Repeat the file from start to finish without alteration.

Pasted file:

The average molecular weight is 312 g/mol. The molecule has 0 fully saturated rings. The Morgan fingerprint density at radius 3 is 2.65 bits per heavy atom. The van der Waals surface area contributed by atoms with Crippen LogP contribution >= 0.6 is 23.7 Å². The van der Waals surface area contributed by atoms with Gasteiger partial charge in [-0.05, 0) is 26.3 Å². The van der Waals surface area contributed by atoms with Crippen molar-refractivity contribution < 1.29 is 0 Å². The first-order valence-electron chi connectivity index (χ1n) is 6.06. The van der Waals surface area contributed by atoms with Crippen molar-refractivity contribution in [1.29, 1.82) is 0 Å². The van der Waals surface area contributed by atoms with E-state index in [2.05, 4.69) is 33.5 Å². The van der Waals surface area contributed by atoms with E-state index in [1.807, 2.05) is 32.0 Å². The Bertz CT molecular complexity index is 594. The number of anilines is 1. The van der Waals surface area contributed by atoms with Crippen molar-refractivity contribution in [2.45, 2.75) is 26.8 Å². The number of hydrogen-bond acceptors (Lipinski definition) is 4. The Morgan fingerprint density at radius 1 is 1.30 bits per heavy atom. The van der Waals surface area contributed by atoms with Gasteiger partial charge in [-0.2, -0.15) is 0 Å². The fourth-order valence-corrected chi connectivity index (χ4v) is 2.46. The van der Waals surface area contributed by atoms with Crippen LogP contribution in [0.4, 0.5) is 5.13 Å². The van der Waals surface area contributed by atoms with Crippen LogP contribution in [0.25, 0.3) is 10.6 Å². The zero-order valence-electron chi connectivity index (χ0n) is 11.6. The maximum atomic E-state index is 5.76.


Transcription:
The average molecular weight is 312 g/mol. The molecule has 0 fully saturated rings. The Morgan fingerprint density at radius 3 is 2.65 bits per heavy atom. The van der Waals surface area contributed by atoms with Crippen LogP contribution >= 0.6 is 23.7 Å². The van der Waals surface area contributed by atoms with Gasteiger partial charge in [-0.05, 0) is 26.3 Å². The van der Waals surface area contributed by atoms with Crippen molar-refractivity contribution < 1.29 is 0 Å². The first-order valence-electron chi connectivity index (χ1n) is 6.06. The van der Waals surface area contributed by atoms with Crippen molar-refractivity contribution in [1.29, 1.82) is 0 Å². The van der Waals surface area contributed by atoms with E-state index in [2.05, 4.69) is 33.5 Å². The van der Waals surface area contributed by atoms with E-state index in [1.807, 2.05) is 32.0 Å². The Bertz CT molecular complexity index is 594. The number of anilines is 1. The van der Waals surface area contributed by atoms with Crippen molar-refractivity contribution in [2.45, 2.75) is 26.8 Å². The number of hydrogen-bond acceptors (Lipinski definition) is 4. The Morgan fingerprint density at radius 1 is 1.30 bits per heavy atom. The van der Waals surface area contributed by atoms with Gasteiger partial charge in [-0.2, -0.15) is 0 Å². The fourth-order valence-corrected chi connectivity index (χ4v) is 2.46. The van der Waals surface area contributed by atoms with Crippen LogP contribution in [0.4, 0.5) is 5.13 Å². The van der Waals surface area contributed by atoms with Crippen LogP contribution in [0.25, 0.3) is 10.6 Å². The zero-order valence-electron chi connectivity index (χ0n) is 11.6. The maximum atomic E-state index is 5.76.